Mama to Noah Jude, 8/17/01, Emerson Lily, HBAC 8/3/03-8/3/03, Beatrice Ruth, homeborn 2/6/05, and Winter Juno Lucine, 12/22/08.:
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#22 of 159 Old 08-13-2004, 02:03 PM
 
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My question:
Quote:
Originally Posted by Rainbow

Are you just on a crusade against homebirth or here as an actual member of MDC?
was sincere. There are anti-homebirth trolls who are not good members of the community. It as, imo, a fair question.

There is risk in everything. Is there more risk in flying or in car driving? Well, car driving actually. However many will continue to make the choice to drive instead of fly for various reasons- money, environment, comfort, anything. You see, you can't live in fear of that small "what if" you have to use your reasoning ability and make the best decision with the info you have to work with.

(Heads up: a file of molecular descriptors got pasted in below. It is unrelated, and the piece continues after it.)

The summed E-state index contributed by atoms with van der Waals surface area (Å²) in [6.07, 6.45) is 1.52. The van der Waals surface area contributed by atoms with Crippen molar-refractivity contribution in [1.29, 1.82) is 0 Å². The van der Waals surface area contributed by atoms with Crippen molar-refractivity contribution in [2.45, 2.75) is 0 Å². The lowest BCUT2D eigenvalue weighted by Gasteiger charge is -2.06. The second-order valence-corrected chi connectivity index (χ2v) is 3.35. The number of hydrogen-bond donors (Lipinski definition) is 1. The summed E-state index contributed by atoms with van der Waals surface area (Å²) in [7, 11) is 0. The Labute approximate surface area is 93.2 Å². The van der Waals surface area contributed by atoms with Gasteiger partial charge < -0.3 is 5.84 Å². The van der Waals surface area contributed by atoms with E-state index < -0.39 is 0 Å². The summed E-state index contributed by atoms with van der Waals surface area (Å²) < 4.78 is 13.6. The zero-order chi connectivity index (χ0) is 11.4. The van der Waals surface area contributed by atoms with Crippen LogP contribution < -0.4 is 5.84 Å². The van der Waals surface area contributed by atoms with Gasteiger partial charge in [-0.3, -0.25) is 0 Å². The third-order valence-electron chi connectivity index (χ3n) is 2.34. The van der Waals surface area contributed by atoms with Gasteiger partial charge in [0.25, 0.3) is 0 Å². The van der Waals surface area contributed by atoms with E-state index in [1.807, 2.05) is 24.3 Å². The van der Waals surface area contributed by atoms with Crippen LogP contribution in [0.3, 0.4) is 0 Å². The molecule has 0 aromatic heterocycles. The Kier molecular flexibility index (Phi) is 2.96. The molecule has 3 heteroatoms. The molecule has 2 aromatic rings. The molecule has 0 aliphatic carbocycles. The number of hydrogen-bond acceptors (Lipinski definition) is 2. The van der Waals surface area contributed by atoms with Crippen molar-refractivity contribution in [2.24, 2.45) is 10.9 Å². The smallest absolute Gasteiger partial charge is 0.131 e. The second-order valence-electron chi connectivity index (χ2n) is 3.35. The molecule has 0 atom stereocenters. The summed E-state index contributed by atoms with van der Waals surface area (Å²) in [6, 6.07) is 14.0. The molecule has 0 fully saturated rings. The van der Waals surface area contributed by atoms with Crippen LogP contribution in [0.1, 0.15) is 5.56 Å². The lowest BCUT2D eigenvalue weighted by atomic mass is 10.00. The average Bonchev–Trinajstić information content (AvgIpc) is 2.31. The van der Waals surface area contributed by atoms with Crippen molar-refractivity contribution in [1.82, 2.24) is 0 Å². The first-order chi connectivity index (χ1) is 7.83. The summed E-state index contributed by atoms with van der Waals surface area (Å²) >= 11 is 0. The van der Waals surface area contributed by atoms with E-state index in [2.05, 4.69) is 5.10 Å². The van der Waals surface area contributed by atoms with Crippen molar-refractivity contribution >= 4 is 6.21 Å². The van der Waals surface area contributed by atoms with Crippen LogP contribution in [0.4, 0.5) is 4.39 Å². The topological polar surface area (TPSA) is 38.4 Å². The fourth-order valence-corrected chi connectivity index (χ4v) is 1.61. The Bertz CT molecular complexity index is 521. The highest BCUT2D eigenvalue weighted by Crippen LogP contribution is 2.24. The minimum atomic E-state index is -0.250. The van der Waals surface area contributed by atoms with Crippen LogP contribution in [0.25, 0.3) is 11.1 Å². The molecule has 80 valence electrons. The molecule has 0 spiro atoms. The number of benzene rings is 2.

My husband has worked the stats with a bias towards hospital births and yet he routinely comes up with stats in favor of homebirth. Still he has not been able to find comfort in the idea.

the stats are limited, but so far they favor homebirth if you are no high risk for some reason or another. Even if they didn't- there are many other factors to consider. Sometimes the choice isn't based purely on risk and stats.

I can assure you though that I've never met a woman who went against the grain and gave up the idea of a medical based birth without researching and uderstanding.

It seems to me that your problem might be more in how your wife has been treated by natural birth advocates. I get that and I don't condone "you'll do better next time" comments. The most important thing is a healthy baby- but birth really does play a much larger role. psycologically it can impact so much! Many women whose birth proceeds unlike she planned suffer depression and have bonding issues. There can sometimes be a great struggle internally- and such rude comments only increase that struggle.